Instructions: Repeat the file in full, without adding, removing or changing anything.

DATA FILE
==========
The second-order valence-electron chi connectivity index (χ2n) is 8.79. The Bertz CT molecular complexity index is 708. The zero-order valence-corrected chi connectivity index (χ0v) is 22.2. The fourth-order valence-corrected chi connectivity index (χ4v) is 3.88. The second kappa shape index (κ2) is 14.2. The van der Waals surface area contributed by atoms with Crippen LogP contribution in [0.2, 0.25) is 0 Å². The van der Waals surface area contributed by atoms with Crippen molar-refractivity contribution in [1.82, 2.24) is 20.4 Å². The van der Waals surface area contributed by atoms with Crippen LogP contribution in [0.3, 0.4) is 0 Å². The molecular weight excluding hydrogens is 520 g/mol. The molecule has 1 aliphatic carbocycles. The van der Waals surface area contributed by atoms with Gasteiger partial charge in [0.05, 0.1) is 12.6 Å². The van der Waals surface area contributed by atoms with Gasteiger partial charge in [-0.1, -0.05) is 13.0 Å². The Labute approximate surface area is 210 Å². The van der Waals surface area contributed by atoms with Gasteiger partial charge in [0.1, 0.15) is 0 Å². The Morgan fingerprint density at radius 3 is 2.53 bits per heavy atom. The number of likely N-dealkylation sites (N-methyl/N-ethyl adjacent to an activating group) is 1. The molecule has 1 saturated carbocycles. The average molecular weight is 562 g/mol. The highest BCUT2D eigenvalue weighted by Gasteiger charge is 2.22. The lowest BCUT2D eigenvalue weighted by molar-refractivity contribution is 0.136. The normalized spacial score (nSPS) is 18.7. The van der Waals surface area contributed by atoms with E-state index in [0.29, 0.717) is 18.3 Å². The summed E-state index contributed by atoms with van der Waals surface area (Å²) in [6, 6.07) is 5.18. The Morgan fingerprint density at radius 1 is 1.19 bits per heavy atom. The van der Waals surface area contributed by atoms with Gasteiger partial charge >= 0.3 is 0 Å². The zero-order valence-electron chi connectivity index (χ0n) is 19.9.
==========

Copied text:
The second-order valence-electron chi connectivity index (χ2n) is 8.79. The Bertz CT molecular complexity index is 708. The zero-order valence-corrected chi connectivity index (χ0v) is 22.2. The fourth-order valence-corrected chi connectivity index (χ4v) is 3.88. The second kappa shape index (κ2) is 14.2. The van der Waals surface area contributed by atoms with Crippen LogP contribution in [0.2, 0.25) is 0 Å². The van der Waals surface area contributed by atoms with Crippen molar-refractivity contribution in [1.82, 2.24) is 20.4 Å². The van der Waals surface area contributed by atoms with Crippen LogP contribution in [0.3, 0.4) is 0 Å². The molecular weight excluding hydrogens is 520 g/mol. The molecule has 1 aliphatic carbocycles. The van der Waals surface area contributed by atoms with Gasteiger partial charge in [0.05, 0.1) is 12.6 Å². The van der Waals surface area contributed by atoms with Gasteiger partial charge in [-0.1, -0.05) is 13.0 Å². The Labute approximate surface area is 210 Å². The van der Waals surface area contributed by atoms with Gasteiger partial charge in [0.1, 0.15) is 0 Å². The Morgan fingerprint density at radius 3 is 2.53 bits per heavy atom. The number of likely N-dealkylation sites (N-methyl/N-ethyl adjacent to an activating group) is 1. The molecule has 1 saturated carbocycles. The average molecular weight is 562 g/mol. The highest BCUT2D eigenvalue weighted by Gasteiger charge is 2.22. The lowest BCUT2D eigenvalue weighted by molar-refractivity contribution is 0.136. The normalized spacial score (nSPS) is 18.7. The van der Waals surface area contributed by atoms with E-state index in [0.29, 0.717) is 18.3 Å². The summed E-state index contributed by atoms with van der Waals surface area (Å²) in [6, 6.07) is 5.18. The Morgan fingerprint density at radius 1 is 1.19 bits per heavy atom. The van der Waals surface area contributed by atoms with Gasteiger partial charge >= 0.3 is 0 Å². The zero-order valence-electron chi connectivity index (χ0n) is 19.9.